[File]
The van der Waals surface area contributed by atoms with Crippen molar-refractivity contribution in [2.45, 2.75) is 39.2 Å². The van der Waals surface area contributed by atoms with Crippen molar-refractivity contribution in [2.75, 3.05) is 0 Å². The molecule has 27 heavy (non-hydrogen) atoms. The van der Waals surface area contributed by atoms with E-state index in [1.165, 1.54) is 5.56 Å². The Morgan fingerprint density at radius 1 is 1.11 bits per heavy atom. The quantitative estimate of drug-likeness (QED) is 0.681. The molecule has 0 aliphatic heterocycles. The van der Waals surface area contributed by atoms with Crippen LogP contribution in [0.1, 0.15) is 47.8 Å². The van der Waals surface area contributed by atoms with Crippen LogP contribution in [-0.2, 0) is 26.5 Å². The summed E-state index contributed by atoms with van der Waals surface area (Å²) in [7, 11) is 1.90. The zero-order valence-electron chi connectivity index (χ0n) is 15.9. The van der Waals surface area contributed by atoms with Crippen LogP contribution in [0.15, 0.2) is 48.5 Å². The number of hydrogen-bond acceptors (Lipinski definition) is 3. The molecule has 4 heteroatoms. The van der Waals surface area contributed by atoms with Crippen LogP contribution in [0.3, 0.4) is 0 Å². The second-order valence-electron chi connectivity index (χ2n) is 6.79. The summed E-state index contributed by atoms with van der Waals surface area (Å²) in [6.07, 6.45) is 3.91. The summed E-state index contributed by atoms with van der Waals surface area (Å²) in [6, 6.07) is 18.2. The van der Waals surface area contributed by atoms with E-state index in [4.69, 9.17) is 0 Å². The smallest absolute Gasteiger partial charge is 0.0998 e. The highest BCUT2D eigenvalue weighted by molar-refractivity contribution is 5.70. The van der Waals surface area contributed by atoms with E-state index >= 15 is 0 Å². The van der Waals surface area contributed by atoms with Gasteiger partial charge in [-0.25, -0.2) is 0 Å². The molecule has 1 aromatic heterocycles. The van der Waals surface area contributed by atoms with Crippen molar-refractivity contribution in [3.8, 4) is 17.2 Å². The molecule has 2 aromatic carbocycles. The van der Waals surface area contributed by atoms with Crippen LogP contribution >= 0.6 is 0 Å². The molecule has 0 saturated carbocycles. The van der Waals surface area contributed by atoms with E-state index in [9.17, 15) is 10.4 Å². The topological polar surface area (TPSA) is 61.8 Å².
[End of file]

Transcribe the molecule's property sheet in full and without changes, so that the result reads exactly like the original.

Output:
The van der Waals surface area contributed by atoms with Crippen molar-refractivity contribution in [2.45, 2.75) is 39.2 Å². The van der Waals surface area contributed by atoms with Crippen molar-refractivity contribution in [2.75, 3.05) is 0 Å². The molecule has 27 heavy (non-hydrogen) atoms. The van der Waals surface area contributed by atoms with E-state index in [1.165, 1.54) is 5.56 Å². The Morgan fingerprint density at radius 1 is 1.11 bits per heavy atom. The quantitative estimate of drug-likeness (QED) is 0.681. The molecule has 0 aliphatic heterocycles. The van der Waals surface area contributed by atoms with Crippen LogP contribution in [0.1, 0.15) is 47.8 Å². The van der Waals surface area contributed by atoms with Crippen LogP contribution in [-0.2, 0) is 26.5 Å². The summed E-state index contributed by atoms with van der Waals surface area (Å²) in [7, 11) is 1.90. The zero-order valence-electron chi connectivity index (χ0n) is 15.9. The van der Waals surface area contributed by atoms with Crippen LogP contribution in [0.15, 0.2) is 48.5 Å². The number of hydrogen-bond acceptors (Lipinski definition) is 3. The molecule has 4 heteroatoms. The van der Waals surface area contributed by atoms with Crippen LogP contribution in [0.3, 0.4) is 0 Å². The second-order valence-electron chi connectivity index (χ2n) is 6.79. The summed E-state index contributed by atoms with van der Waals surface area (Å²) in [6.07, 6.45) is 3.91. The summed E-state index contributed by atoms with van der Waals surface area (Å²) in [6, 6.07) is 18.2. The van der Waals surface area contributed by atoms with E-state index in [4.69, 9.17) is 0 Å². The smallest absolute Gasteiger partial charge is 0.0998 e. The highest BCUT2D eigenvalue weighted by molar-refractivity contribution is 5.70. The van der Waals surface area contributed by atoms with E-state index >= 15 is 0 Å². The van der Waals surface area contributed by atoms with Gasteiger partial charge in [-0.25, -0.2) is 0 Å². The molecule has 1 aromatic heterocycles. The van der Waals surface area contributed by atoms with Crippen molar-refractivity contribution in [3.8, 4) is 17.2 Å². The molecule has 2 aromatic carbocycles. The van der Waals surface area contributed by atoms with Crippen LogP contribution >= 0.6 is 0 Å². The molecule has 0 saturated carbocycles. The van der Waals surface area contributed by atoms with E-state index in [9.17, 15) is 10.4 Å². The topological polar surface area (TPSA) is 61.8 Å².